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dc.contributor.authorSpeight, J.en
dc.contributor.authorSinclair, Alan J.en
dc.contributor.authorBrowne, J. L.en
dc.contributor.authorWoodcock, A.en
dc.contributor.authorBradley, C.en
dc.date.accessioned2016-01-14T11:09:12Zen
dc.date.available2016-01-14T11:09:12Zen
dc.date.issued2013-01en
dc.identifier.citationSpeight, J.., Sinclair, A. J., Browne, J. L., Woodcock, A., Bradley, C. (2013) 'Assessing the impact of diabetes on the quality of life of older adults living in a care home: validation of the ADDQoL Senior' Diabetic Medicine 30 (1):74en
dc.identifier.issn0742-3071en
dc.identifier.doi10.1111/j.1464-5491.2012.03748.xen
dc.identifier.urihttp://hdl.handle.net/10547/593438en
dc.description.abstractAims  Around a quarter of UK care-home residents have diabetes. Diabetes is known to impact quality of life but existing diabetes-specific quality of life measures are unsuitable for elderly care-home residents. We aimed to develop and evaluate a new measure for use with older adults, to be particularly suitable for use with care-home residents: the Audit of Diabetes-Dependent Quality of Life (ADDQoL) Senior*. Methods  Content and format changes were made to the 19-domain ADDQoL, informed by related measures for people with visual impairments (12 domain-specific items were retained, four items were revised/added and three items were removed). This revision was modified further following cognitive debriefing interviews with three older adults living in a care home. Psychometric evaluation of the newly developed 17-domain ADDQoL Senior was conducted using data from 90 care-home residents with diabetes who took part in a broader intervention study. Results  The life domains most impacted by diabetes were ‘independence’ and ‘freedom to eat as I wish’. The ADDQoL Senior demonstrated good factor structure and internal consistency (Cronbach’s alpha = 0.924). Domain scores were, as expected, significantly intercorrelated. Conclusions  The ADDQoL Senior measures the perceived impact of diabetes on quality of life in older adults, and has been found to be suitable for those living in care homes if administered by interview. The scale has demonstrated acceptability and excellent psychometric properties. It is anticipated that the number of items may be reduced in the future if our current findings can be replicated.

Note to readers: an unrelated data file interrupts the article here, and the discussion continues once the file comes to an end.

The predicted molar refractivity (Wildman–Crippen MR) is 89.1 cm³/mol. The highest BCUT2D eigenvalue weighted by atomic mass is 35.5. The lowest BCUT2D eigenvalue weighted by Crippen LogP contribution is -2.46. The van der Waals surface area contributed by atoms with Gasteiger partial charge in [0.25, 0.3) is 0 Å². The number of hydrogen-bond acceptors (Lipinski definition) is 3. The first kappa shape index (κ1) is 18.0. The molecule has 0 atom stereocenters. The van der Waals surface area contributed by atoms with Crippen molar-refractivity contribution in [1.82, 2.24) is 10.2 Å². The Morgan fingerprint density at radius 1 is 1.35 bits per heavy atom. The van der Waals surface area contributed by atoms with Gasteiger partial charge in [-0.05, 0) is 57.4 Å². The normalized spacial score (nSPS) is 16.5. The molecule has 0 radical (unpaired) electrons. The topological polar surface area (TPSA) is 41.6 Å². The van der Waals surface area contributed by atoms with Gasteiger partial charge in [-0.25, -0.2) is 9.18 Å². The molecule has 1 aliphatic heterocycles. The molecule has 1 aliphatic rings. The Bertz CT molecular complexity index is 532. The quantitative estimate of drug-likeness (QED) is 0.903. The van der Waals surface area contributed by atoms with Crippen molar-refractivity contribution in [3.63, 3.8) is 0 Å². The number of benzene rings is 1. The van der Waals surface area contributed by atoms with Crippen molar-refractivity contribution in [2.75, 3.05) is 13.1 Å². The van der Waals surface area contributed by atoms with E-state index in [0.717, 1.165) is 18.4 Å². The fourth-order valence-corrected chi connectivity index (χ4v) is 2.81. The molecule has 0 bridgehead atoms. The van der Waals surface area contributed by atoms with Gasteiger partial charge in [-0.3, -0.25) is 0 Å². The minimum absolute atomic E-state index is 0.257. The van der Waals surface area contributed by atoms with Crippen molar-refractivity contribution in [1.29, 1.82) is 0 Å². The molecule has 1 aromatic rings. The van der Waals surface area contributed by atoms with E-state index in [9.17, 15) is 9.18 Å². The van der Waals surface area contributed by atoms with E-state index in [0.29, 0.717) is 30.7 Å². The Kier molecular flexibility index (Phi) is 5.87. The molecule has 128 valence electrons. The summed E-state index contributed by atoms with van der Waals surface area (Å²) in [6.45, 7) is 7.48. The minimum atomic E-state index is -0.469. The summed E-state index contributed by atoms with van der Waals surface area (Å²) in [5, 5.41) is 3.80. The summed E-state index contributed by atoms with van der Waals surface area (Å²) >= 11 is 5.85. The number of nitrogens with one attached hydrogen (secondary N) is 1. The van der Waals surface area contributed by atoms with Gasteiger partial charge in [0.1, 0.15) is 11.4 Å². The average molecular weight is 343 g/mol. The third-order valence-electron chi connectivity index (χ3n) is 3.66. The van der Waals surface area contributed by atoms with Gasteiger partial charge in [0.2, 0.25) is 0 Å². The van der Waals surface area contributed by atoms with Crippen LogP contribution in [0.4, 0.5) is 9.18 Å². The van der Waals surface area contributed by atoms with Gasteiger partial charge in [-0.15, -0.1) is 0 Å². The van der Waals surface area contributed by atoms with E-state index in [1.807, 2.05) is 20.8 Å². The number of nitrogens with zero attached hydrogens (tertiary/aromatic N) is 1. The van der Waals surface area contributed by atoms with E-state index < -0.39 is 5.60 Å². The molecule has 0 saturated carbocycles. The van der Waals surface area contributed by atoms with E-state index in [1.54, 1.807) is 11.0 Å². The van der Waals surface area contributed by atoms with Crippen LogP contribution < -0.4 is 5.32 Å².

dc.language.isoenen
dc.publisherWileyen
dc.relation.urlhttp://doi.wiley.com/10.1111/j.1464-5491.2012.03748.xen
dc.rightsArchived with thanks to Diabetic Medicineen
dc.subjectdiabetesen
dc.subjectolder adultsen
dc.subjectelderlyen
dc.titleAssessing the impact of diabetes on the quality of life of older adults living in a care home: validation of the ADDQoL Senioren
dc.typeArticleen
dc.contributor.departmentAustralian Centre for Behavioural Research in Diabetesen
dc.contributor.departmentDeakin Universityen
dc.contributor.departmentAHP Researchen
dc.contributor.departmentBedfordshire and Hertfordshire Postgraduate Medical Schoolen
dc.contributor.departmentRoyal Holloway, University of Londonen
dc.identifier.journalDiabetic Medicineen
html.description.abstractAims  Around a quarter of UK care-home residents have diabetes. Diabetes is known to impact quality of life but existing diabetes-specific quality of life measures are unsuitable for elderly care-home residents. We aimed to develop and evaluate a new measure for use with older adults, to be particularly suitable for use with care-home residents: the Audit of Diabetes-Dependent Quality of Life (ADDQoL) Senior*. Methods  Content and format changes were made to the 19-domain ADDQoL, informed by related measures for people with visual impairments (12 domain-specific items were retained, four items were revised/added and three items were removed). This revision was modified further following cognitive debriefing interviews with three older adults living in a care home. Psychometric evaluation of the newly developed 17-domain ADDQoL Senior was conducted using data from 90 care-home residents with diabetes who took part in a broader intervention study. Results  The life domains most impacted by diabetes were ‘independence’ and ‘freedom to eat as I wish’. The ADDQoL Senior demonstrated good factor structure and internal consistency (Cronbach’s alpha = 0.924). Domain scores were, as expected, significantly intercorrelated. Conclusions  The ADDQoL Senior measures the perceived impact of diabetes on quality of life in older adults, and has been found to be suitable for those living in care homes if administered by interview. The scale has demonstrated acceptability and excellent psychometric properties. It is anticipated that the number of items may be reduced in the future if our current findings can be replicated.


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